The gift of meditation is that we don't have to believe anything. Better not to believe, actually. Because we can experience this vastness for ourselves. It's as though we unlock some Paleolithic function of mind here in the 21st century. The silence, we see, is complete and also vivid with possibility. The morning birdsongs are fleeting and also eternal. 


It's a pilgrimage with no departure and no arrival yet philosophy, language, and opinions get left behind. 


At the Zen Center of Denver there is a statue of a leaping salmon, a symbol of the spirit of this practice: jumping upstream, against the grain of habitual thought, swimming against the riptide of narratives keeps us half asleep and dreaming.


If we hang in there, we become reacquainted with something elemental, healing, and nourishing—something prior to all narratives—a spacious and inherent aspect of heart and mind. It's not something we conjure or imagine. 


But it's equally important to remember that our practice will fall apart and go to hell sometimes. It's not a neat, linear progression. 


We discover early on that practice is not a matter of simply easing into a Jacuzzi of cosmic one-ness.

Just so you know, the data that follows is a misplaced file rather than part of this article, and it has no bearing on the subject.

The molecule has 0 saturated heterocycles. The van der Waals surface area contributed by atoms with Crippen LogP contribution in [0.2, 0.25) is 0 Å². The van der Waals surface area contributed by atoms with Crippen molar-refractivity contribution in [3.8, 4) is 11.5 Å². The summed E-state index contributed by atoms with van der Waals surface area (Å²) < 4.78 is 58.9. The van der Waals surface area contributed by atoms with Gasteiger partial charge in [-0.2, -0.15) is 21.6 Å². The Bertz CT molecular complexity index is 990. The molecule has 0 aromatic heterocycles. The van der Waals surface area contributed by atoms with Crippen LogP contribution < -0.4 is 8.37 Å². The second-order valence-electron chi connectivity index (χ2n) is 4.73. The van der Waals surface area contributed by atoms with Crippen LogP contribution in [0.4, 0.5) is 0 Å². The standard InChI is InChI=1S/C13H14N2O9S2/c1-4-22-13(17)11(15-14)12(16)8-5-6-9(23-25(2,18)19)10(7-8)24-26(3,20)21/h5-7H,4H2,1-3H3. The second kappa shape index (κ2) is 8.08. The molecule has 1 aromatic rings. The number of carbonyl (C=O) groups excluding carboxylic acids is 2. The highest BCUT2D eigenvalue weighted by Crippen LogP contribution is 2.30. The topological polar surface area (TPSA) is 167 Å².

We will likely encounter profound resistance and find all sorts of ways to talk ourselves out of sitting. We might feel worse and more confused than we did before we started practicing. Or there may be a kind of stuckness where we can't sit consistently and yet we can't entirely abandon sitting either.


All we can do is welcome that experience of falling apart and going to hell. Bless it and sit with it as though it were a beloved, injured animal.


You can say "welcome," quietly or silently, when anything difficult arises. Welcome, knee pain and boredom. Welcome, unsettling memory. Welcome, vague longing to be elsewhere. Welcome, recurring sense of impending doom.


What else can we do? I suppose the other option is to return to the confetti parade of private 

speculation, but that's usually what brought us to practice in the first place.


In this open-armed approach we find that the dojo windows are open, the sun is burning, and the music of the crickets has no problem mingling with the sounds of traffic.